Mark Ward: If there’s no holy grail, maybe the knights would do better to stop going on quests to find it.
If there’s no “best” English Bible translation, and there isn’t, then it’s particularly sad that so many of our own quests to find it end up with our fighting on Facebook with other knights who claim to have found it. These “word-fights” are “to no profit” (2 Tim 2:14).
Instead of looking for the “best” translation, I tell people to look for the most “useful” one for a given situation. If you’re reading the whole book of Isaiah quickly, go for a smoother translation like the NIV or HCSB. If you’re focusing very hard on studying two paragraphs in 1 Corinthians 7, go for a more “formal” translation like the NASB or ESV. If you’re teaching functionally illiterate people at a shelter, use a translation made for super-easy reading like the New International Reader’s Version (NIrV).
Reading and comparing multiple translations has helped me understand the Bible better so many times that I started to realize: even if I did find “the best” Bible translation, so what? I wouldn’t stop using all the other good ones in my Bible study.
What was your objective in writing this book?
Mark Ward: One of the endorsers of my book, a man I respect greatly, put it better than I could: “fostering more and better Bible reading.” That’s it. The 55% of English-speaking Christians who read the KJV don’t—can’t—know what they’re missing unless they check other translations. Many of them do. But some of them don’t, and I think they should—for their own good and that of others.
What is a favorite Bible passage of yours and why?
Mark Ward: I’ve pretty well dedicated my life to making biblical truth understandable, so Paul’s argument in 1 Corinthians 14 is especially precious to me. Repeatedly—seven times by my count—he makes the same basic argument: if you want to edify others, you need to use intelligible words.
I’ll quote the KJV: Except ye utter by the tongue words easy to be understood, how shall it be known what is spoken? for ye shall speak into the air (1 Cor 14:9).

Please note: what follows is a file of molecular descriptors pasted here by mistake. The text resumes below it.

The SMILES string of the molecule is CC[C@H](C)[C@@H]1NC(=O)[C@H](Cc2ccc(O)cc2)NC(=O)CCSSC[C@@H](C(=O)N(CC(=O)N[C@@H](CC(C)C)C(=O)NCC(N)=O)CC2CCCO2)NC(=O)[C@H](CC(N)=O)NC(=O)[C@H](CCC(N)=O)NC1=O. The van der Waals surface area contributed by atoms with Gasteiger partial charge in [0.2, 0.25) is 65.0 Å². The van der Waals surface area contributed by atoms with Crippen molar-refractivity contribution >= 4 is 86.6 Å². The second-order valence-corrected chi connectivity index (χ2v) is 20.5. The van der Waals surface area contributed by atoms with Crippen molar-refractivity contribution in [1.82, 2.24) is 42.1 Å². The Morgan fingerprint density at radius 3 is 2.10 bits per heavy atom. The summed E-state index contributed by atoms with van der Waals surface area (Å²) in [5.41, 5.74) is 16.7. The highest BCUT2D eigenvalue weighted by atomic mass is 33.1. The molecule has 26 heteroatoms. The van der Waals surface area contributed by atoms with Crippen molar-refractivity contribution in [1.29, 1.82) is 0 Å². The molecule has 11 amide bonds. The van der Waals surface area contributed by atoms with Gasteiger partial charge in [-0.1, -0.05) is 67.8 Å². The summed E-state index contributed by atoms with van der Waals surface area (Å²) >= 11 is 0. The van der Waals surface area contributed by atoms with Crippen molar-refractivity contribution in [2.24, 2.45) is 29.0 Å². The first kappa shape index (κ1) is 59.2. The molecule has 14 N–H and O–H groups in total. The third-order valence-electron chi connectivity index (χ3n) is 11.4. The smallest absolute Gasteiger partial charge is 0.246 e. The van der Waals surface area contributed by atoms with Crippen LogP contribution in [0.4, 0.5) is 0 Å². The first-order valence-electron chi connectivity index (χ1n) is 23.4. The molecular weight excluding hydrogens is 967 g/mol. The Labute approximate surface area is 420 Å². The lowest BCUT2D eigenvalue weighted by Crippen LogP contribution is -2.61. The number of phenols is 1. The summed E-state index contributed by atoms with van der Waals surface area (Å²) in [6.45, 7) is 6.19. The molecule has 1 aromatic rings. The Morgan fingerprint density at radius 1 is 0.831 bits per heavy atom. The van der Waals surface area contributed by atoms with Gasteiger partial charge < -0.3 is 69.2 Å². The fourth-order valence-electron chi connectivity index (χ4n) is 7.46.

What are your thoughts about Bible Gateway and the Bible Gateway App?
Mark Ward: You’re asking an employee of Faithlife, makers of Logos Bible Software—so of course I’ll say that Logos is best. =) But I’ve used Bible Gateway many times over the years and I’ll tell you what I really like: I like it that one of the top 1,000 sites on the internet—top 400 in the US, last I checked—is dedicated to helping people use multiple Bible translations to study the Bible. I say, more power to BibleGateway.com—and to the Bible students who use your site and apps. Vernacular translations of the Bible are never perfect, but they’re a precious gift; an embarrassment of riches God has given us. You’re helping to freely spread those Bible study riches and I’m grateful.
Bio: Mark Ward received his PhD in New Testament Interpretation from Bob Jones University in 2012. He now serves the church as a Logos Pro, writing weekly on Bible study for the Logos Talk Blog and training users in the use of Logos Bible Software. He is the author of Authorized: The Use and Misuse of the King James Bible and multiple high school Bible textbooks, including Biblical Worldview: Creation, Fall, Redemption. He blogs at byfaithweunderstand.com.